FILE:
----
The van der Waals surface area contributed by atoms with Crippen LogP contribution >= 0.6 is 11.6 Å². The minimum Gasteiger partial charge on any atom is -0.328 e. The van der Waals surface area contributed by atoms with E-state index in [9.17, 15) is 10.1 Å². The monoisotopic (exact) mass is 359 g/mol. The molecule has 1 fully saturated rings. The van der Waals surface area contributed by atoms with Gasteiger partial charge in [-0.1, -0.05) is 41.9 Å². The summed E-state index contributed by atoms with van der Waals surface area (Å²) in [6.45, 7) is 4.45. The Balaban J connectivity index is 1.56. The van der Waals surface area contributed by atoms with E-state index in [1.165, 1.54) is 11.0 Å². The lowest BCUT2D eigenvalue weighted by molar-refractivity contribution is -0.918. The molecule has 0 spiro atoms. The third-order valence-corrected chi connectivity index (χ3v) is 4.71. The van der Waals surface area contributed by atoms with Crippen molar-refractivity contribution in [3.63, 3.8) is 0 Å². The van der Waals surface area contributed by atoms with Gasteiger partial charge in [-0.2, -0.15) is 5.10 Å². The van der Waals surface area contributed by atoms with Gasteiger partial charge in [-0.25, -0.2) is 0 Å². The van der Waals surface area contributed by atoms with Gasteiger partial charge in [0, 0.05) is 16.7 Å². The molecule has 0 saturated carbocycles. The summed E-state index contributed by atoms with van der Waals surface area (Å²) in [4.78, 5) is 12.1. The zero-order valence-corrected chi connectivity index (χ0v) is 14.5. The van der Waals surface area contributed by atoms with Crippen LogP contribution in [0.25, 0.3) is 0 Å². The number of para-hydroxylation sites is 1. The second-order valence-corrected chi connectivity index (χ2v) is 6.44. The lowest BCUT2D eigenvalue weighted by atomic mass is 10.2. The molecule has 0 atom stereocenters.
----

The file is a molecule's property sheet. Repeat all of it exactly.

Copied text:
The van der Waals surface area contributed by atoms with Crippen LogP contribution >= 0.6 is 11.6 Å². The minimum Gasteiger partial charge on any atom is -0.328 e. The van der Waals surface area contributed by atoms with E-state index in [9.17, 15) is 10.1 Å². The monoisotopic (exact) mass is 359 g/mol. The molecule has 1 fully saturated rings. The van der Waals surface area contributed by atoms with Gasteiger partial charge in [-0.1, -0.05) is 41.9 Å². The summed E-state index contributed by atoms with van der Waals surface area (Å²) in [6.45, 7) is 4.45. The Balaban J connectivity index is 1.56. The van der Waals surface area contributed by atoms with E-state index in [1.165, 1.54) is 11.0 Å². The lowest BCUT2D eigenvalue weighted by molar-refractivity contribution is -0.918. The molecule has 0 spiro atoms. The third-order valence-corrected chi connectivity index (χ3v) is 4.71. The van der Waals surface area contributed by atoms with Crippen molar-refractivity contribution in [3.63, 3.8) is 0 Å². The van der Waals surface area contributed by atoms with Gasteiger partial charge in [-0.2, -0.15) is 5.10 Å². The van der Waals surface area contributed by atoms with Gasteiger partial charge in [-0.25, -0.2) is 0 Å². The van der Waals surface area contributed by atoms with Gasteiger partial charge in [0, 0.05) is 16.7 Å². The molecule has 0 saturated carbocycles. The summed E-state index contributed by atoms with van der Waals surface area (Å²) in [4.78, 5) is 12.1. The zero-order valence-corrected chi connectivity index (χ0v) is 14.5. The van der Waals surface area contributed by atoms with Crippen LogP contribution in [0.25, 0.3) is 0 Å². The number of para-hydroxylation sites is 1. The second-order valence-corrected chi connectivity index (χ2v) is 6.44. The lowest BCUT2D eigenvalue weighted by atomic mass is 10.2. The molecule has 0 atom stereocenters.